The 2005 flooding of New Orleans in the aftermath of Hurricane Katrina, and the 2012 flooding of New York and New Jersey associated with tropical storm Sandy, give clues to what the future will look like for coastal parts of the US. Many levees in New Orleans were rebuilt in the 1960s after extensive flooding, and for decades, they seemed to be working. Geologists, engineers, and urban planners warned that such defenses were insufficient in the face of rising sea level and subsiding land. For many years, nothing happened, and the optimists seemed to have the upper hand. When Katrina struck in 2005, the associated storm surge, starting from a higher base level (several decades worth of sea-level rise) attacked levees that were now too low (several decades worth of subsidence). In the end, coastal defenses were overwhelmed from over-topping and other failure modes, including erosion at the base of levees. Experts had warned of New York’s and coastal New Jersey’s vulnerability to storm surge for a long time before Hurricane Sandy struck in late October 2012. As with Bangladesh, these events will hit the US more frequently in the future as sea level slowly rises and storms become more intense. Areas that also experience coastal subsidence, such as cities built on river deltas or coastal areas built on dredged fill, are more likely to be hit first and suffer more extensive damage when storms do hit.

Most people (including many scientists) assume that this is all that most coastal communities will have to deal with for the next 50 years or so in terms of hazards and costs related to sea-level rise – the occasional violent storm and associated flooding. Catastrophic, to be sure, but rare enough that individual communities can recover and rebuild. Rebuilding costs will be steep, but bearable: more than $100 billion for New Orleans and more than $50  billion for New York and New Jersey. Even the most pessimistic estimates predict that sea level will rise by less than 0.2 meters (a little less than 1 foot) by 2050, hence the amount of rise and additional risk is small compared to the short term but much larger effects from 5–6 meter storm surge. It’s the rapid storm surge, not the slow sea-level rise, that’s important, at least in the short term.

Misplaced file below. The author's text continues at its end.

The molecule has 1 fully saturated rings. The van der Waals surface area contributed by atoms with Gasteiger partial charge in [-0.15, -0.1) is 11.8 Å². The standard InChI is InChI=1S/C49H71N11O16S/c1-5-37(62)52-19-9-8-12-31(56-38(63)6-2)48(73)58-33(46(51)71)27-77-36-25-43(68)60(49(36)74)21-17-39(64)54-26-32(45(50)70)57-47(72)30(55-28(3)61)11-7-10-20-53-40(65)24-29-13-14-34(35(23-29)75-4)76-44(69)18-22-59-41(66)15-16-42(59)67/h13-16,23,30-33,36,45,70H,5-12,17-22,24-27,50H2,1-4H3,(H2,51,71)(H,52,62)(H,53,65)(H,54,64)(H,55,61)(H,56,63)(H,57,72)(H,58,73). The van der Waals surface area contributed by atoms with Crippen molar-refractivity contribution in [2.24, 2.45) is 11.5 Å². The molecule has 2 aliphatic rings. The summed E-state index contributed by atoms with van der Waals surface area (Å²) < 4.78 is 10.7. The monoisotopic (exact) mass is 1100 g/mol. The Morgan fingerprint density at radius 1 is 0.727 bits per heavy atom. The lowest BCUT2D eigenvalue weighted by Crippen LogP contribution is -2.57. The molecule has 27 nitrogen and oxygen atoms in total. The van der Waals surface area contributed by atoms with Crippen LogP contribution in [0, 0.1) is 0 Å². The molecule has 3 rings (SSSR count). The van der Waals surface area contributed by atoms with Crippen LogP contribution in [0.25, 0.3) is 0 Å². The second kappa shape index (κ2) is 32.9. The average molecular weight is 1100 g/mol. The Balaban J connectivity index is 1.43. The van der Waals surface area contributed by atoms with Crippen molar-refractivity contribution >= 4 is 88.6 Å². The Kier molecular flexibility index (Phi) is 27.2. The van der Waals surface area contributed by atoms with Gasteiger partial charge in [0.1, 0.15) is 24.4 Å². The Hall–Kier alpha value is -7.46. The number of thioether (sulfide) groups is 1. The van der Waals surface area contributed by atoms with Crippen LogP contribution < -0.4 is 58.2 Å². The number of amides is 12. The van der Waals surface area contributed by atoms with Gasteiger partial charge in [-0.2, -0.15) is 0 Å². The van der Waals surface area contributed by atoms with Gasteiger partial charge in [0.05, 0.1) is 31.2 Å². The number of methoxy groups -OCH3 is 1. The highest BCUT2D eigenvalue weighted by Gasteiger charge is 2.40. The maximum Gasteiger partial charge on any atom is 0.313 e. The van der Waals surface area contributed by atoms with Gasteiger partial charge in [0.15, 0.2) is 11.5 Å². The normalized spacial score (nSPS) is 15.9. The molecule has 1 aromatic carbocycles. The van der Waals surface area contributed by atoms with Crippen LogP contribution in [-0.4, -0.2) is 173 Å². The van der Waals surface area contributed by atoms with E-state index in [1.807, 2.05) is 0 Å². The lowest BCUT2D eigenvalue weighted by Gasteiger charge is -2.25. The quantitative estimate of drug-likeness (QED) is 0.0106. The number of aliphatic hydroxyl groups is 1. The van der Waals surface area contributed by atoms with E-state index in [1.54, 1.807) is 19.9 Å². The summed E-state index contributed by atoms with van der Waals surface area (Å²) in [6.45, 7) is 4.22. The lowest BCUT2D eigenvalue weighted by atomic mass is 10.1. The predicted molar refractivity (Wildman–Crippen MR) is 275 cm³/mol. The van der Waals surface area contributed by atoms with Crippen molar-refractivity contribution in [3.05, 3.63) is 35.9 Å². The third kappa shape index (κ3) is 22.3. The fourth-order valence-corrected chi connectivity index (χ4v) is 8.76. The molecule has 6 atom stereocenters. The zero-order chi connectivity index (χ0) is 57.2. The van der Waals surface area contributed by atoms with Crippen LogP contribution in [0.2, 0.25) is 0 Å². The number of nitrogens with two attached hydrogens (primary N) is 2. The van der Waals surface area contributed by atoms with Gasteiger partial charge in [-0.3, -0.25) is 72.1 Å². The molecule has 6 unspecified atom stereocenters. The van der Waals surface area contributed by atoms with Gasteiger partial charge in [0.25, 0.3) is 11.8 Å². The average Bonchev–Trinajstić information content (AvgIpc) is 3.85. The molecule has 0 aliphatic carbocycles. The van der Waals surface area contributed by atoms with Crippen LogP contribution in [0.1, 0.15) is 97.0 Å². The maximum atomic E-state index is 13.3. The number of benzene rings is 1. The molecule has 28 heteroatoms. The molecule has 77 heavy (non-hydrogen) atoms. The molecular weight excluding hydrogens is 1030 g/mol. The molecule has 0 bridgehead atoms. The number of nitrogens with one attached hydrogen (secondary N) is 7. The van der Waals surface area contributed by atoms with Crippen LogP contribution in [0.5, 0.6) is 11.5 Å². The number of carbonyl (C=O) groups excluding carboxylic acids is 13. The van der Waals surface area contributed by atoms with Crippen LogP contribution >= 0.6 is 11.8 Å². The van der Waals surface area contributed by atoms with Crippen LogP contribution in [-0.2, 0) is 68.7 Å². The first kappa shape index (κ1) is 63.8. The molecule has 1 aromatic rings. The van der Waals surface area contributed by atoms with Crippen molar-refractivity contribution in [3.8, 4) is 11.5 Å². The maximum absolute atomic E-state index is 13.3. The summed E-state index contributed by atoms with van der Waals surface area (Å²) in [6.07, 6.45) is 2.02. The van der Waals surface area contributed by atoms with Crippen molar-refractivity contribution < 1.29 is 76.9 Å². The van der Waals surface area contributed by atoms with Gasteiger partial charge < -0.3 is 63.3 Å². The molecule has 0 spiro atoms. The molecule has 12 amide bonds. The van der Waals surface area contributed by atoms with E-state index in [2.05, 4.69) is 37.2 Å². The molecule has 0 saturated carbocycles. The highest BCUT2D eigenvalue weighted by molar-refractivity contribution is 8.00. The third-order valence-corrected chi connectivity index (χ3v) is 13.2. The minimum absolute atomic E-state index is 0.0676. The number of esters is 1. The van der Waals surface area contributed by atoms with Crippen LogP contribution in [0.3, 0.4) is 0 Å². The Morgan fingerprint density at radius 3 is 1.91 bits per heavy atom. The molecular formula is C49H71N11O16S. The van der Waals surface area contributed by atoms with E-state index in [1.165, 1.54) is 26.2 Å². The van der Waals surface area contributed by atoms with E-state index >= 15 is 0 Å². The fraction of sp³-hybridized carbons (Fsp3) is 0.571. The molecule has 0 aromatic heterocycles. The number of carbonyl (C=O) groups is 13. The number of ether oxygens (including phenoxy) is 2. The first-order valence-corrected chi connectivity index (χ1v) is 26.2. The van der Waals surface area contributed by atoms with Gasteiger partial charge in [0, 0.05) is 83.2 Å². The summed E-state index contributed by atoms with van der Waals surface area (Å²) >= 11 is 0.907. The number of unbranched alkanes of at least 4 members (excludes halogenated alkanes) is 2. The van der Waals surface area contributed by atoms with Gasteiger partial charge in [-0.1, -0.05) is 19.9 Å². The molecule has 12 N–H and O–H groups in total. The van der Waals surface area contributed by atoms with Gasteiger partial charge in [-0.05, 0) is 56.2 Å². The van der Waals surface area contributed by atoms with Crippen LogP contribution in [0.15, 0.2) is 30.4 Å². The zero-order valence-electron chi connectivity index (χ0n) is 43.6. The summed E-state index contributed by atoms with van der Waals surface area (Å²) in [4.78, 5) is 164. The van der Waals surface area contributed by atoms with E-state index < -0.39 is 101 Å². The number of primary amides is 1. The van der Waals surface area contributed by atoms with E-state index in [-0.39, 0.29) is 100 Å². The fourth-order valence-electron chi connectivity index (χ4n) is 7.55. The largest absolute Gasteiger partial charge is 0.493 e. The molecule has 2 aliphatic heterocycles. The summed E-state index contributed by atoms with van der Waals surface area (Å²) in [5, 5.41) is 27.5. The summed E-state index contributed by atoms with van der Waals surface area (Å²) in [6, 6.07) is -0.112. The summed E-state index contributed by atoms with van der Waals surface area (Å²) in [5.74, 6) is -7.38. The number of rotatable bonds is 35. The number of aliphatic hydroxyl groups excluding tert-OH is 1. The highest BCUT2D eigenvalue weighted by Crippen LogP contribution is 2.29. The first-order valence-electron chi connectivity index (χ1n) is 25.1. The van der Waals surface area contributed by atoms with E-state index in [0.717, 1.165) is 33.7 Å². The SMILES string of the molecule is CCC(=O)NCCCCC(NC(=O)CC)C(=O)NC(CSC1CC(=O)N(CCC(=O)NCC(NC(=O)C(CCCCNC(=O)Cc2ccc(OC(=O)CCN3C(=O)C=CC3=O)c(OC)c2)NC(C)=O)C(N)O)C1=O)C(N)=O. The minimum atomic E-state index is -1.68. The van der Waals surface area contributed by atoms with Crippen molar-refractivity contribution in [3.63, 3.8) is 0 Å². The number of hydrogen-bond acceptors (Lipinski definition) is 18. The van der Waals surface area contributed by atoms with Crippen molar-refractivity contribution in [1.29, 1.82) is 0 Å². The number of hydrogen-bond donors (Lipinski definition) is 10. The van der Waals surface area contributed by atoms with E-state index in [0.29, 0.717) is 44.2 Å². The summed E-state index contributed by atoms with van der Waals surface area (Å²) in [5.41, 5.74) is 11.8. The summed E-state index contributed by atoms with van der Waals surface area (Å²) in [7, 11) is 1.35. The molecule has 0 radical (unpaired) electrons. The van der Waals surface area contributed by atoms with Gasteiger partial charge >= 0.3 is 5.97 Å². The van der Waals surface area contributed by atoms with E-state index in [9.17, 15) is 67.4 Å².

However, there are also moresubtle hidden costs associated with sea-level rise. In their book The Battle for North Carolina’s Coast, Dr. Stanley Riggs, a professor at East Carolina University, and several colleagues investigated the effects of sea-level rise on the health of their state’s beaches, a major tourist attraction and recreation resource for the public. In many places, private housing was built behind the public beaches decades ago. However, rising seas are eroding the beaches, bringing new coastline to the edge of private developments, often protected behind sea walls and sandbags. The net effect is that the public beaches are increasingly lost. Long-term loss of tourist revenue is a likely outcome.

Miami Beach, Florida, a beautiful, art-deco tourist destination and a major source of income for South Florida, illustrates another example of hidden costs. When I was a professor at the University of Miami, a graduate student I knew lived in Miami Beach from 2005 to 2008 and parked her car on the street near her apartment. On several occasions, street-level flooding was bad enough to rise above the door panels of the car and flood the interior, requiring professional cleaning. On one occasion, flooding was severe enough that the entire engine had to be replaced. The car’s electrical system also became heavily corroded, requiring additional repairs. While insurance covered most of her losses, over a four-year period she experienced several thousand dollars in unreimbursed costs from deductibles, co-payments, and lost time.

Parts of Miami Beach and Fort Lauderdale now experience flood- ing several times a year. These events used to be restricted to periods of intense rainstorms. The storm sewer system does not have much gradient, so during intense rain, the water has no place to go and fills the streets. In the last decade, a new phenomenon called sunny-day flooding has started to occur (Figure 7.7). If high tide corresponds with a period of offshore wind, local sea level rises enough to flood some of the streets, even without rain. Saltwater comes up through the storm sewers, and brackish water (mixed freshwater and saltwater) wells up through the porous ground.